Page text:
Any women’s liberation organization can get behind a story like that. But first, came Jessica Howell, a savvy actor who has successfully created her own festival-going shorts and online sketch comedy. Howell and O’Connor were attending a dinner party in a downtown loft, when an earthquake occurred. Literally, the building swayed for ten seconds, but also a creative spark ignited between Howell and O’Connor. After months of writing and submitting, O’Connor’s Susie Sunshine had found another female producer, whose infectious love of filmmaking brought new energy to the project. Susie had become a team. Says Howell, “I think that’s one of the best parts of film, that it’s so deeply collaborative. It can’t be done alone.”
After six months of roundtables to really develop the world of Susie, Howell and O’Connor had definitely built momentum. Feeling like it was time to ‘stretch her legs’, the two women began a search for a third collaborative member on Susie, someone who could bring a unique perspective to the financing of the project. O’Connor says she knew just the woman. Elizabeth Engle, who works for Original Film in a “very traditional, corporate way of filmmaking,” didn’t hesitate to join Team Susie. She felt she had finally found a passion project, something with social impact, which sharply contrasted the hero-driven blockbusters she works on daily.
In an uncanny way, the story mimics the relationship between the three women behind the production. In the world of Susie, three distinct types of woman produce the resources of fire, electricity, and sunshine. Fire is produced by Kindles, lusty red heads who exude hot emotion. Intellectually driven brunettes make electricity, and Sunshine is made with the buoyant, bubbly joy of smiling blondes. However, with the continuous extraction of emotions, the women are prone to “burn out”, where the emotions they were producing have been tapped, and not only are they thrown out of the workforce, but they will never again be able to recapture these special feminine energies that were once their own.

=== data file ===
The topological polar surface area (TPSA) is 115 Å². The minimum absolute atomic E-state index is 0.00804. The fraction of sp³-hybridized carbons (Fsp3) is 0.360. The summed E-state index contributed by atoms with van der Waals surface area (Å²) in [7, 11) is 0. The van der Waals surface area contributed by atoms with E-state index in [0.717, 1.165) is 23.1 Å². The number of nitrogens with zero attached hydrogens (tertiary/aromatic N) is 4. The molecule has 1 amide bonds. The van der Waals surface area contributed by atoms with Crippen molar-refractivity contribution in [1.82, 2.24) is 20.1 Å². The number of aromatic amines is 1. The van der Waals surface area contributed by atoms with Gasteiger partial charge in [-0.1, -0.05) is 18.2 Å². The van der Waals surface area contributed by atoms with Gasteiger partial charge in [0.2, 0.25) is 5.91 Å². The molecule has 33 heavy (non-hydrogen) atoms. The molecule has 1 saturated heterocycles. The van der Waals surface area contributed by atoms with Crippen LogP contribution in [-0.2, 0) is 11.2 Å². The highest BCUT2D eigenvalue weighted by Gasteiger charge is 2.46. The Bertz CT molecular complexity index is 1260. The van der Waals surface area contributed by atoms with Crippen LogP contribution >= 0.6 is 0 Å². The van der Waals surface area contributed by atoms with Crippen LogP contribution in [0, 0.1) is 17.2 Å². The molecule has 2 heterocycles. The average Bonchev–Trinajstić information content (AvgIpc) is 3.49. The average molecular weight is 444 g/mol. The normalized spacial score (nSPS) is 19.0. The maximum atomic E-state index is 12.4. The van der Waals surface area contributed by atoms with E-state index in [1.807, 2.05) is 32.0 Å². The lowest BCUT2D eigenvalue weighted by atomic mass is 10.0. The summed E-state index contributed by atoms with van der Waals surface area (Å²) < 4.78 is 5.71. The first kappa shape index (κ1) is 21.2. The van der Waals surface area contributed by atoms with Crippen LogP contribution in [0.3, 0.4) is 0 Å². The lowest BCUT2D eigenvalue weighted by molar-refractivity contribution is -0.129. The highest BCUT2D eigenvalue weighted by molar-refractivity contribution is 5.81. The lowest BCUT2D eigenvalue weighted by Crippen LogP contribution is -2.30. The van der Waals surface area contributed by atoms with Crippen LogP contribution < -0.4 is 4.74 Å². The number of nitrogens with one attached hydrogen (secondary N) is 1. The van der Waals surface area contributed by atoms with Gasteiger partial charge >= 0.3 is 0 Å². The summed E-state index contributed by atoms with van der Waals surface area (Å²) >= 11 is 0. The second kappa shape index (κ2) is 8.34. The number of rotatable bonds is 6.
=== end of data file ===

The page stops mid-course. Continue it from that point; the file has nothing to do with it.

And when three women are tirelessly working to produce a film, there will definitely be moments of burn out. Emotions can run high, but with the dedication of partnership, each is allowed to have her day, knowing that her team will be there to pick her back up. As Engle says, “Open communication and honesty is our policy. This includes knowing what you can do, and what you cannot. And saying, I need help.”
In October, Susie Sunshine was taken on by Fractured Atlas, a non-profit that allows all financial contributions to the project to be tax deductable. This sponsorship enables them to host an array of fundraisers for the film. These are not just unique ways of procuring financing, but also a way of creating an in-person community of awareness, one that provides a more vested group of supporters once they launch their crowd-funding campaign. From a daylong yard sale, to the fundraiser dinner, to next month’s Drag Queen Bingo at Hamburger Mary’s, Team Susie has grown as it gives before it gets.
The energy behind this film is inspiring. O’Connor, Howell, and Engle make you want to be a part of their world and of Susie’s. In fact, one attendee of the fundraiser told me he’d only met Engle twice at the office, but that she’s “just so genuine” he couldn’t help but want to support the endeavor. You can believe he’s not the only one.